YSI 559 Dissolved Oxygen Sensor
- Replacement polarographic dissolved oxygen sensor for the YSI 556 and 550A handheld meters
- Sensor easily inserts into the 5563 probe module and cable assembly for use in the YSI 556 system
- Compatible with YSI 5906, 5908, or 5909 screw-on cap membranes
|655900||559 dissolved oxygen sensor, 550A & 556|
|059880||5906 Teflon black 1.0 mil cap membrane kit, 85, 5905, 5010, 5239, 559 & 2003 polarographic sensors|
|605306||5908 PE yellow 1.25 mil cap membrane kit, 550A, DO200, 559 & 2003 polarographic sensors|
|605307||5909 PE blue 2.0 mil cap membrane kit, 559 & 2003 polarographic sensors|
- 1-year warranty
- (1) YSI 559 DO module
- (1) Instruction sheet
- (1) Hex wrench
- (1) Set screw
The 559 is compatible with 5906, 5908, and 5909 screw on cap membranes.
In The News
A group of high schoolers in the Green Bay, Wisc. area are learning about careers in environmental science thanks to the Lower Fox River Watershed Monitoring Program . The program, supported by the University of Wisconsin, has involved more than 700 students since its 2003 launch.
“We have almost ten years of data,” said Annette Pelegrin, program coordinator. “It began in 2003 with five watersheds. We’ve trained teachers and schools that are interested and showed them how to measure different parameters.”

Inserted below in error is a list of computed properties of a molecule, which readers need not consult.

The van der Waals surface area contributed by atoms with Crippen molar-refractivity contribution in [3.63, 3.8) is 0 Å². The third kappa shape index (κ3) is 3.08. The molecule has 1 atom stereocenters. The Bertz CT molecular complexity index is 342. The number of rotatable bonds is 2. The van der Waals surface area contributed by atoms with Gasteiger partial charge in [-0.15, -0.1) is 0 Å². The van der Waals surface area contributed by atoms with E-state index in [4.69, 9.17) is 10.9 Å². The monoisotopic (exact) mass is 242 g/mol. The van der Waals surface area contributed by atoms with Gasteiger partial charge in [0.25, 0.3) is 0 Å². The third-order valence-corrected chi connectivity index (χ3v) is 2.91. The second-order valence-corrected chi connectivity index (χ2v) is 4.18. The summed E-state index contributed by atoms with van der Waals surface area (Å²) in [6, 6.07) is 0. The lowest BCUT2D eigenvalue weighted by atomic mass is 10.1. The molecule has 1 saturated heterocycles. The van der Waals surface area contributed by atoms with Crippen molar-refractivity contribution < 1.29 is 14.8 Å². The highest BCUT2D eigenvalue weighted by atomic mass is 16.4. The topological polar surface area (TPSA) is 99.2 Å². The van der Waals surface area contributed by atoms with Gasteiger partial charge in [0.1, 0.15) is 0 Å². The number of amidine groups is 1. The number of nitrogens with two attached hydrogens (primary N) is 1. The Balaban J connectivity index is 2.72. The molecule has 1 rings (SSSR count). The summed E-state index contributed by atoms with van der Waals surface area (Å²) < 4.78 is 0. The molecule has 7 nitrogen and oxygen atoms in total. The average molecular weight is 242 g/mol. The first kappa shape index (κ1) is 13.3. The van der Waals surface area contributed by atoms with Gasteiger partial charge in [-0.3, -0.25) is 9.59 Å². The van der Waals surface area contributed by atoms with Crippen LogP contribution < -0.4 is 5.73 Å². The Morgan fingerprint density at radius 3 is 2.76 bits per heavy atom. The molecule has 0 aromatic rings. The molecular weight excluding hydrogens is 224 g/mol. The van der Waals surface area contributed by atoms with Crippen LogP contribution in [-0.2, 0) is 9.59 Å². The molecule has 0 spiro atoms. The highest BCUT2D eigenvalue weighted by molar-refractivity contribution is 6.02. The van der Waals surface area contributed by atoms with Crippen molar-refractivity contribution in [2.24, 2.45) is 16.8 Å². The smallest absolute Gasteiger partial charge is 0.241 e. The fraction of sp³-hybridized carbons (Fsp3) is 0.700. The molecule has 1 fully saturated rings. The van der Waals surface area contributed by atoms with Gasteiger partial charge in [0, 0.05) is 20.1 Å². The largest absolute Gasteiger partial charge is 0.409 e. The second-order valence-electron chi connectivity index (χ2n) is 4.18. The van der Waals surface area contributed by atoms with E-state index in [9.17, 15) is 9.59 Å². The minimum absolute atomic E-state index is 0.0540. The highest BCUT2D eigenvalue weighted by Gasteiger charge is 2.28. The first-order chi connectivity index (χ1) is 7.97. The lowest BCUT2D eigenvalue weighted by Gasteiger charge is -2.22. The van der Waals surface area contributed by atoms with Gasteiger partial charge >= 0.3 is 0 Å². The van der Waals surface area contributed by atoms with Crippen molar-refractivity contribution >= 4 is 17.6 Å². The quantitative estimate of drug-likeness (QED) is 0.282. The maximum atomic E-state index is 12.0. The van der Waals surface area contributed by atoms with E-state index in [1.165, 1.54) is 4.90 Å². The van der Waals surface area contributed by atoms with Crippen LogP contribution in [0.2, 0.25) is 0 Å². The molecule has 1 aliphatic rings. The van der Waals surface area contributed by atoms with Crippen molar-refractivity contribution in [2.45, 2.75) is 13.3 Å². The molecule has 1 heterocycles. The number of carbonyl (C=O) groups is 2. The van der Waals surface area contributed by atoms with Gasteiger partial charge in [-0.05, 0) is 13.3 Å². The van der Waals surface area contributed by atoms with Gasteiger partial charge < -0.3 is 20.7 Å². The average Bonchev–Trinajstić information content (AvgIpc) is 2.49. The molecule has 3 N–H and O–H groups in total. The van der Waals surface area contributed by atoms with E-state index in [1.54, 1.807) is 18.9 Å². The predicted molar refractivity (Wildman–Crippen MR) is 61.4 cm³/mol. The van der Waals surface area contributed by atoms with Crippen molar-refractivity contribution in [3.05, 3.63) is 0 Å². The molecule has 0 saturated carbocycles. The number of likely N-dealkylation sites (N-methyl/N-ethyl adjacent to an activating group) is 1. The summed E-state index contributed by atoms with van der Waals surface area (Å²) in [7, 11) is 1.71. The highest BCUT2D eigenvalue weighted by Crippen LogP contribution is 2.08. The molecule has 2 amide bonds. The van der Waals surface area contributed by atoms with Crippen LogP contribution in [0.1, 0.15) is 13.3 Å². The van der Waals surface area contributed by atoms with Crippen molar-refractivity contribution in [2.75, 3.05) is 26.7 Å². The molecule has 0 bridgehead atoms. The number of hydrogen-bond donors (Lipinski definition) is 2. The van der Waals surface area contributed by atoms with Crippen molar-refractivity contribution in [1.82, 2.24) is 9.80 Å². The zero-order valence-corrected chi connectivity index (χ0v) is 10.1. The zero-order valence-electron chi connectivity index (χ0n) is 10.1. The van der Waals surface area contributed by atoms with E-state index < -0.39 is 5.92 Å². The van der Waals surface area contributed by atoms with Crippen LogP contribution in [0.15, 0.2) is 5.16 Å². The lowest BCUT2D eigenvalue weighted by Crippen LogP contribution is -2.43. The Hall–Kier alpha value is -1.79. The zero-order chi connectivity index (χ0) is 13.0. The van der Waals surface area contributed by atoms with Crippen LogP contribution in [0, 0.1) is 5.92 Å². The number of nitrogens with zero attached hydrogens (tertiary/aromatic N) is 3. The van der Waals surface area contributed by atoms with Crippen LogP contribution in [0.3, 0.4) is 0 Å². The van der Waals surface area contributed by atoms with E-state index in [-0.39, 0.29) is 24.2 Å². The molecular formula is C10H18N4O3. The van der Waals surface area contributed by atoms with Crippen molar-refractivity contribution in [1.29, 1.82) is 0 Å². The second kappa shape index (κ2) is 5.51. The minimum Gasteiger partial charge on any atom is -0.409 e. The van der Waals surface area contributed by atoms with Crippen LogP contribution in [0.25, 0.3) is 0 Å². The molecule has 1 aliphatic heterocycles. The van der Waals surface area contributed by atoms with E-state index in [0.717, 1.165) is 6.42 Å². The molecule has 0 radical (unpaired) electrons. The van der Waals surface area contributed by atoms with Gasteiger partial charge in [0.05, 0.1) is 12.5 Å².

Those include flow, temperature, transparency and turbidity of the program’s streams. YSI 55 meters are used to measure dissolved oxygen and levels of phosphorus, ammonia and nitrogen are checked with a Hach colorimeter.Read More
A few years after Ohio became a state in 1803, George Harner arrived in Greene County with a land deed signed by then-President Thomas Jefferson and Secretary of State James Madison. The homestead was largely old forest and wetlands and also included a fen-fed stream—the Beaver Creek.
As was the case with much of the Ohio Territory, the forests eventually gave way to land clearing and grain farming. Harner’s descendants, including his son John and John’s wife, Sarah Koogler, continued to work the rich soil for many years to follow.
Much of the original property and surrounding land has fallen prey to urban sprawl.Read More
Each fall in Puget Sound, coho salmon leave the salt water and swim up freshwater streams. They head upstream to spawn: lay their eggs and die.
Death is always the end of this journey for coho salmon, but in streams now running through urban areas, stormwater runoff kills them before they can spawn.
This phenomenon, called Urban Runoff Mortality Syndrome, can kill up to 70-90% of coho salmon in an affected area.
“‘Woah’ is a pretty common response,” said Kathy Peter, a research scientist formerly at University of Washington Tacoma and the Center for Urban Waters.
This phenomenon adds pressure to the Puget Sound population, already considered a species of concern by the United States Fish and Wildlife Service under the Endangered Species Act.Read More